I am currently training to be a yoga teacher with Rolf Gates, a phenomenal yoga teacher who has a fabulous practice with a large following of teachers he has trained. He also has a group of readers who have learned from his book Meditations from the Mat. In his book, Rolf teaches the different principles of yoga through a focused intention and lesson for each day. He is currently writing a book on meditation practices, which has raised an interesting issue between us.
Rolf and I have an ongoing dialogue about mindfulness, and he frequently challenges me with the following question, “Can you really have mindfulness without a formal meditation practice?” In my mind, especially in light of my research on technology and mindfulness, the question becomes: Can we really counteract some of the distracting consequences of the digital age without following a formal training of meditation that includes an intentional practice, a time and space for meditating? Can we be mindful without learning this formal practice?
My initial response is yes, I do think we can be more mindful without a formal practice. Is it ideal? Probably not, but it’s a start. To some, the thought of meditating feels too foreign a concept, too hard to do in the busy-ness of their lives, but the suggestion to be aware of one’s thoughts and actions seems more palatable. In a current article on mindfulness the thought that if we can teach people “to keep their attention focused on whatever they’re doing at the present moment, whether it’s eating, exercising or even working,” we can say that they have moved into mindfulness. Usually, this starts with formal meditation, but to some the thought of sitting down to meditate for a prescribed amount of time causes them to negate the entire notion completely. I often hear people say, “I tried, but it wasn’t for me,” or “I don’t have time,” or “I can’t settle down; I’m too restless,” These same people might have a different attitude if they were simply asked to just be aware of themselves, to watch their minds as they talk to a friend, walk down the street, or work on the computer. I don’t disagree with Rolf that formal meditation practice is most likely the preferred method for living in the present moment, but I think we can start where we are and go from there.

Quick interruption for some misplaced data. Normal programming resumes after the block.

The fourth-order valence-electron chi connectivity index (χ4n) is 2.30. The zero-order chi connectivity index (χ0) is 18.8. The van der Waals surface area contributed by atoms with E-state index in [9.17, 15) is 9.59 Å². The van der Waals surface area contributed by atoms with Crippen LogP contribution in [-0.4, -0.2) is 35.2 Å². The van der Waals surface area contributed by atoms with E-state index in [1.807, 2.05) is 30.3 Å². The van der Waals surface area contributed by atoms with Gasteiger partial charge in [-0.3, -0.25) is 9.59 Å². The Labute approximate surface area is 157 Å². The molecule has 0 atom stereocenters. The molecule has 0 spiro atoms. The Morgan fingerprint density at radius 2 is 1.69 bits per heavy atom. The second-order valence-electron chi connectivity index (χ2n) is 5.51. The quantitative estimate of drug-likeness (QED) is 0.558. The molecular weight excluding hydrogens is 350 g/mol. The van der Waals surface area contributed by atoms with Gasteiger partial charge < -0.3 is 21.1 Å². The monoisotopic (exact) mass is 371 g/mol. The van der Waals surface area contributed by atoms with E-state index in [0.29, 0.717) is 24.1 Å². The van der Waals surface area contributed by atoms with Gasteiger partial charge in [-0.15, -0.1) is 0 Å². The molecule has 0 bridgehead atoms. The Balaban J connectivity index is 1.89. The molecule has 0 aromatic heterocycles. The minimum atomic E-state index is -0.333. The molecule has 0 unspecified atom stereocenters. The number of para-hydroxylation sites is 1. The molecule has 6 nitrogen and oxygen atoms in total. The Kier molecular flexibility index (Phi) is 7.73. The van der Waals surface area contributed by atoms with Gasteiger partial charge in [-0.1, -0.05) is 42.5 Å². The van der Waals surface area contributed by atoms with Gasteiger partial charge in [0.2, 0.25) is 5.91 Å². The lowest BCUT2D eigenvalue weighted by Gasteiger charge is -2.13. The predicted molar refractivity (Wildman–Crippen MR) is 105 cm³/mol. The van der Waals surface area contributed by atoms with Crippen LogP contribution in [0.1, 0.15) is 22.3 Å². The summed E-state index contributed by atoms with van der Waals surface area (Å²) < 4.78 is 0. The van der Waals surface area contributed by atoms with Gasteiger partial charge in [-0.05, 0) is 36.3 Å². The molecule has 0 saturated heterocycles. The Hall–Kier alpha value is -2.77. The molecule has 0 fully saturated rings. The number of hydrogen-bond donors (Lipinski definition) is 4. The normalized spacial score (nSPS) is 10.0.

As I write this, I realize that perhaps a differentiation between formal meditation practice and informal mindfulness is needed. My fear, if we say we can only be mindful if we have a meditation practice is we’ll lose the people who may need awareness and focus the most, the teenagers whose lives involve more distractions and opportunities to be unmindful through the very nature of their interactions with technology.
It is much more effective to ask a teen about her technology use, rather than tell her she uses it too much. The first step, as in any parenting technique, is to ask questions. When we ask teens to simply watch themselves when they check their iPhone, Facebook, Instagram, rather than stating they use it too much, we’re creating an opportunity for presence, focus and self-knowledge. Once there is an understanding that we can live in more present moment awareness, and that presence becomes desirable, then there may be more of an opening for a formal meditation practice to enhance and further this state. When it comes to technology, though, once someone realizes they may overuse technology, or perhaps be addicted to it, there is an opportunity for change, but the awareness is essential.
To Be Continued…